OCTOBER 11, 1975 – “Saturday Night Live” made its debut on NBC-TV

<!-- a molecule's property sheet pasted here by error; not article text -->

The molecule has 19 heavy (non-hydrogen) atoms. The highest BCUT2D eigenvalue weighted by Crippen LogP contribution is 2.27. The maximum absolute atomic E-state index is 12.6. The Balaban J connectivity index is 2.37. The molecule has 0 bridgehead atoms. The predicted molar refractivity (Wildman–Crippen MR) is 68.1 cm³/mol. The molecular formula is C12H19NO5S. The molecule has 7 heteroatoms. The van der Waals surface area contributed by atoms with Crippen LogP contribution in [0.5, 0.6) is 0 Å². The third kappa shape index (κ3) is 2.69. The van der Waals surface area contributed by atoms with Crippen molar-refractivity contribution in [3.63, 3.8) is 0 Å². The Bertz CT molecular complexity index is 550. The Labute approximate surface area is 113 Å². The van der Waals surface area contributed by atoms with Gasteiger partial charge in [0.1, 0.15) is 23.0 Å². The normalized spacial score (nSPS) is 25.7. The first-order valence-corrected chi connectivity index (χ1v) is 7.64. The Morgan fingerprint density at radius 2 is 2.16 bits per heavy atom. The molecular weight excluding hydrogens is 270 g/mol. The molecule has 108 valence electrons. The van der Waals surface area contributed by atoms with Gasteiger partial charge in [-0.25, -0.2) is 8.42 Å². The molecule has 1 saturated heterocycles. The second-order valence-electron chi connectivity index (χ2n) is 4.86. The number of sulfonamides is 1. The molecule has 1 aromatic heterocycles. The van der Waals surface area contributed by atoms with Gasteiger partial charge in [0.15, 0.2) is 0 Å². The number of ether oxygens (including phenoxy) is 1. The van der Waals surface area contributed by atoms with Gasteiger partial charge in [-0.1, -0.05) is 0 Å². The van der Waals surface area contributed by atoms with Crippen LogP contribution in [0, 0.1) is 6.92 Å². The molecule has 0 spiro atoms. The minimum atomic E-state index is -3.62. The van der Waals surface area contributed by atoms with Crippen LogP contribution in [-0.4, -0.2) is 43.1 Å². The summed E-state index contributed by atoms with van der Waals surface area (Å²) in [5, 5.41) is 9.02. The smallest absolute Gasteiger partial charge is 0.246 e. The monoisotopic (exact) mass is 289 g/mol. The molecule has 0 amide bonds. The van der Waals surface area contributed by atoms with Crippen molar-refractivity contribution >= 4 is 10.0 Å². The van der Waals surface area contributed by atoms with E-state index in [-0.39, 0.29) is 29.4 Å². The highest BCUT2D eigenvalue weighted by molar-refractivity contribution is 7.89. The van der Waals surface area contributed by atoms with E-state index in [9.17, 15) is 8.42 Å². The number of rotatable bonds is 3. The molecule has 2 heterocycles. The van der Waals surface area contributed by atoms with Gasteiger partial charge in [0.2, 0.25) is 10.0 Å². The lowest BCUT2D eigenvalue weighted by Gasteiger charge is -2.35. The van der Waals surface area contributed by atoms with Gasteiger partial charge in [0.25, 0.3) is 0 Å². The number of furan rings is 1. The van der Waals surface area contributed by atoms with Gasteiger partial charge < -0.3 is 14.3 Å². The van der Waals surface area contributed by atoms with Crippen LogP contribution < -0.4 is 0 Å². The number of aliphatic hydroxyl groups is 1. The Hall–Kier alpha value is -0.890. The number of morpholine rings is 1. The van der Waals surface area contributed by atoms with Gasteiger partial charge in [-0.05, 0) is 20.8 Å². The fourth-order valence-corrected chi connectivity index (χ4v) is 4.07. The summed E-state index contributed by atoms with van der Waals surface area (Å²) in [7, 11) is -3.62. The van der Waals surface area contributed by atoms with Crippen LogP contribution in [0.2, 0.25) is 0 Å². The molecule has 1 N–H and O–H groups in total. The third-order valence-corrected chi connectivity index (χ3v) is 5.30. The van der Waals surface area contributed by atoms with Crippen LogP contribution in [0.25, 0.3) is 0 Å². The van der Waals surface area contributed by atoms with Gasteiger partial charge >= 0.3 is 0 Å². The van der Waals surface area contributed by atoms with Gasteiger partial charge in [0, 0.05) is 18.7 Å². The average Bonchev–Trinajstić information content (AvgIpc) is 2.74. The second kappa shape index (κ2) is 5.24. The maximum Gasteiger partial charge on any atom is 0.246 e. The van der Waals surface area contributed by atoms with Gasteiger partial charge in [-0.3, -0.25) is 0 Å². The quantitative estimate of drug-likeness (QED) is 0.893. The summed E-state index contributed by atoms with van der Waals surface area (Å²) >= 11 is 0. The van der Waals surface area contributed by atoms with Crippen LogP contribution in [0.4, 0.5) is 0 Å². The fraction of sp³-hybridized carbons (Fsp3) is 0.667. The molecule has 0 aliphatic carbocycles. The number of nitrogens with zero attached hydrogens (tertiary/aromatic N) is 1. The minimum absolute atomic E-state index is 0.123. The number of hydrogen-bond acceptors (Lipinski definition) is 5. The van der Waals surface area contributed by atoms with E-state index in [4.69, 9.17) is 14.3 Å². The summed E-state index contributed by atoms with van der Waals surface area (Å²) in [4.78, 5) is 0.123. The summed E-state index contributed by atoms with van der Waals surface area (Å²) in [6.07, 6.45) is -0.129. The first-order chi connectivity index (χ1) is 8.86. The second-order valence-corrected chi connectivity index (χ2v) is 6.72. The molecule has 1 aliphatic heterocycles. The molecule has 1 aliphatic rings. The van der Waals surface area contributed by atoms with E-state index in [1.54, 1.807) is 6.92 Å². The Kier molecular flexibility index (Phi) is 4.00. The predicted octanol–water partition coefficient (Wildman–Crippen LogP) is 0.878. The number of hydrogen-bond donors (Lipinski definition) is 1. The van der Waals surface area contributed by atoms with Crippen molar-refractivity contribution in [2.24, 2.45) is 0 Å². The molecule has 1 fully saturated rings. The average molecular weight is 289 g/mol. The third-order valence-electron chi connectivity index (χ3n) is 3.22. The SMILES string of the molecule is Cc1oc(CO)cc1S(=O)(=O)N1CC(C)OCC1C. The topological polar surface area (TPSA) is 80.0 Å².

OCTOBER 11, 1975 – “Saturday Night Live” (at the time called “Saturday Night”) made its debut on NBC-TV. The original concept was for a comedy-variety show featuring young comedians, live musical performances, short films by Albert Brooks, and segments by Jim Henson featuring atypically adult and abstract characters from the Muppets world. Rather than have one permanent host, Michaels elected to have a different guest host each week.Music was a big part of the show, and the first episode, hosted by comic George Carlin, featured two musical guests performing two songs each: Janis Ian doing “At Seventeen” and “In the Winter,” and Billy Preston playing “Nothing from Nothing” and “Fancy Lady.”The second episode, hosted by Paul Simon on October 18th, was almost entirely a musical variety show with various acts. The show’s sketch-comics, “The Not Ready For Prime Time Players,” did not appear in this episode at all, other than as the bees with Simon telling them they were canceled and Chase in the opening and “Weekend Update”. Over the course of Season 1, sketch comedy would begin to dominate the show and SNL would more closely resemble its current format.The show immediately developed a cult following, eventually becoming a mainstream hit and spawning (in 1978) “Best of Saturday Night Live” compilations that reached viewers who could not stay awake for the live broadcasts.


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